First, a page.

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Brits Arrest 3 In 2005 Transit Bombings

British counter-terrorist police arrested three suspects on Thursday over the July 7, 2005, London transit bombings, which killed 52 commuters and four bombers.

No one has ever been charged in connection with the bombings, the deadliest attack on London since World War II.

The Metropolitan Police said two men, aged 23 and 30, were arrested at Manchester Airport in northwest England as they prepared to board a flight to Pakistan. The third man, 26, was arrested at a house in Leeds, northern England, where police were searching five homes.

All were arrested on suspicion of committing, preparing or instigating acts of terrorism. The force said the suspects were being taken to a central London police station for questioning.

The houses being searched were all in Beeston, a working-class area of Leeds that was home to three of the July 7 bombers.

Officers also were searching an apartment and a business in east London.

Two people were arrested in Britain in 2005 in connection with the July 7 bombings. One was released without charge, and the other was charged with wasting police time.

Magdy el-Nashar, 33, an Egyptian chemist who had lived in Leeds, was detained in Cairo after the bombings and freed weeks later after Egyptian authorities said he was not linked to the attack.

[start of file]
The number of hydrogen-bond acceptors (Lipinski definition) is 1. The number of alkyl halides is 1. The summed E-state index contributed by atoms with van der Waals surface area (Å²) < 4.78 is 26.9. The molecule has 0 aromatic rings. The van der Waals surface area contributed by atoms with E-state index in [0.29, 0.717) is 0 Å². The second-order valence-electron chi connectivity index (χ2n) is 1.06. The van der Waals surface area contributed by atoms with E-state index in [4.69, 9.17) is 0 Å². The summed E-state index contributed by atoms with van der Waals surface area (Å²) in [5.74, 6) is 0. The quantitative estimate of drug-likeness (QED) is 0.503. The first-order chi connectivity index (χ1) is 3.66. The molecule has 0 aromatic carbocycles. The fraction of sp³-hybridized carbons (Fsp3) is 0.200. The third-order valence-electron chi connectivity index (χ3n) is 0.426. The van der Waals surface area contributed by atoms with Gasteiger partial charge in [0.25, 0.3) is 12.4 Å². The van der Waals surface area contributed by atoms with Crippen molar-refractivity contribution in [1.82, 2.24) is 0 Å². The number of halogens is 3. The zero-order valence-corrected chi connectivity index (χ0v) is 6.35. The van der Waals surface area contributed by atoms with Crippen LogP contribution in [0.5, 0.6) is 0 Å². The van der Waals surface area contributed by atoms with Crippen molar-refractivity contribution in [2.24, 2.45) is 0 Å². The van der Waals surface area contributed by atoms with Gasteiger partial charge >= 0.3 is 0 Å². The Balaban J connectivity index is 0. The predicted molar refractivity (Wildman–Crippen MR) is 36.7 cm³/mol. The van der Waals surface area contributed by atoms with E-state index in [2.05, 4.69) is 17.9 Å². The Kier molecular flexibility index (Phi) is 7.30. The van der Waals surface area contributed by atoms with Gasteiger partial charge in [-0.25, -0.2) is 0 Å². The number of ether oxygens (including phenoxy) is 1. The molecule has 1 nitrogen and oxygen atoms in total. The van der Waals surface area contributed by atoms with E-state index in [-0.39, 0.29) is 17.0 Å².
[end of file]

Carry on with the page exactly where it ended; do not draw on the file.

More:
The July 7 attacks on three subway trains and a double-decker bus killed 52 people and wounded more than 700. They were the first suicide bombings on European soil.

Three of the bombers — Mohammed Sidique Khan, 30, Shehzad Tanweer, 22, and Hasib Hussain, 18 — were British-born men of Pakistani descent who grew up in the ethnically mixed Leeds area, about 200 miles north of London. The fourth, Germaine Lindsay, 19, was born in Jamaica and raised in Britain.

The fact that seemingly unremarkable British youths could become suicide bombers cause soul-searching across Britain, and raised fears of a threat from homegrown terrorists.

The police investigation seemed to have stalled, and an official account of the attacks published last year concluded that the plotters who inspired and prepared the bombers were likely still at large.

The Metropolitan Police said they remained "determined to follow the evidence wherever it takes us to identify any other person who may have been involved, in any way, in the terrorist attacks."

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